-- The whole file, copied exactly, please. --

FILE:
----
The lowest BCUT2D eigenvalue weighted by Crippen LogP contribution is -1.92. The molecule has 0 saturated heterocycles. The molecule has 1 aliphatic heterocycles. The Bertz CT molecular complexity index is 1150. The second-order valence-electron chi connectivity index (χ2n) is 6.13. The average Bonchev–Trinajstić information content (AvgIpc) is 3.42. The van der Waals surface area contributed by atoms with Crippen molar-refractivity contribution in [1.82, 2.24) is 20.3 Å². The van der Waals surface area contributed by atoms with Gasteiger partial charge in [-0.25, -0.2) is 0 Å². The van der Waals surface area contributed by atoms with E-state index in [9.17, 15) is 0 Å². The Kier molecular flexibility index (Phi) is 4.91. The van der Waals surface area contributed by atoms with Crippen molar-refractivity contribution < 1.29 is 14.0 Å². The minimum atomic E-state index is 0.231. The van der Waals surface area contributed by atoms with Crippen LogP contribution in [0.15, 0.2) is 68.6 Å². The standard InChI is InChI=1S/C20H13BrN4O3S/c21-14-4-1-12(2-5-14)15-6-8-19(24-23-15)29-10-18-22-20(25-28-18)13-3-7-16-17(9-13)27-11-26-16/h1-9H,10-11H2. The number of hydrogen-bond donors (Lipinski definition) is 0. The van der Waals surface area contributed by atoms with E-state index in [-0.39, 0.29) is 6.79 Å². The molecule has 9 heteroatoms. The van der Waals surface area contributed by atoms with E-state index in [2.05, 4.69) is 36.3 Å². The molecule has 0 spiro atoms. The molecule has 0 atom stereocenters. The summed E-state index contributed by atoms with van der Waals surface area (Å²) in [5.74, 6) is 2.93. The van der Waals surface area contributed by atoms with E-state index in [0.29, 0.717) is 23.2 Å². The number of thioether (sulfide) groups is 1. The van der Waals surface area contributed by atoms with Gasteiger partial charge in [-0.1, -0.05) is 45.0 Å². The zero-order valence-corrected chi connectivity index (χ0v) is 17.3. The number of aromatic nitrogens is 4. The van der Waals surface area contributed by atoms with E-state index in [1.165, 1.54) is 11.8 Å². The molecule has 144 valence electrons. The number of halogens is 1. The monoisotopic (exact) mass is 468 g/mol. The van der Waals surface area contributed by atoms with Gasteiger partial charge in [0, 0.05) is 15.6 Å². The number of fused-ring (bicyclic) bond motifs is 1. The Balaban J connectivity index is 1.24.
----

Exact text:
The lowest BCUT2D eigenvalue weighted by Crippen LogP contribution is -1.92. The molecule has 0 saturated heterocycles. The molecule has 1 aliphatic heterocycles. The Bertz CT molecular complexity index is 1150. The second-order valence-electron chi connectivity index (χ2n) is 6.13. The average Bonchev–Trinajstić information content (AvgIpc) is 3.42. The van der Waals surface area contributed by atoms with Crippen molar-refractivity contribution in [1.82, 2.24) is 20.3 Å². The van der Waals surface area contributed by atoms with Gasteiger partial charge in [-0.25, -0.2) is 0 Å². The van der Waals surface area contributed by atoms with E-state index in [9.17, 15) is 0 Å². The Kier molecular flexibility index (Phi) is 4.91. The van der Waals surface area contributed by atoms with Crippen molar-refractivity contribution < 1.29 is 14.0 Å². The minimum atomic E-state index is 0.231. The van der Waals surface area contributed by atoms with Crippen LogP contribution in [0.15, 0.2) is 68.6 Å². The standard InChI is InChI=1S/C20H13BrN4O3S/c21-14-4-1-12(2-5-14)15-6-8-19(24-23-15)29-10-18-22-20(25-28-18)13-3-7-16-17(9-13)27-11-26-16/h1-9H,10-11H2. The number of hydrogen-bond donors (Lipinski definition) is 0. The van der Waals surface area contributed by atoms with E-state index in [-0.39, 0.29) is 6.79 Å². The molecule has 9 heteroatoms. The van der Waals surface area contributed by atoms with E-state index in [2.05, 4.69) is 36.3 Å². The molecule has 0 spiro atoms. The molecule has 0 atom stereocenters. The summed E-state index contributed by atoms with van der Waals surface area (Å²) in [5.74, 6) is 2.93. The van der Waals surface area contributed by atoms with E-state index in [0.29, 0.717) is 23.2 Å². The number of thioether (sulfide) groups is 1. The van der Waals surface area contributed by atoms with Gasteiger partial charge in [-0.1, -0.05) is 45.0 Å². The zero-order valence-corrected chi connectivity index (χ0v) is 17.3. The number of aromatic nitrogens is 4. The van der Waals surface area contributed by atoms with E-state index in [1.165, 1.54) is 11.8 Å². The molecule has 144 valence electrons. The number of halogens is 1. The monoisotopic (exact) mass is 468 g/mol. The van der Waals surface area contributed by atoms with Gasteiger partial charge in [0, 0.05) is 15.6 Å². The number of fused-ring (bicyclic) bond motifs is 1. The Balaban J connectivity index is 1.24.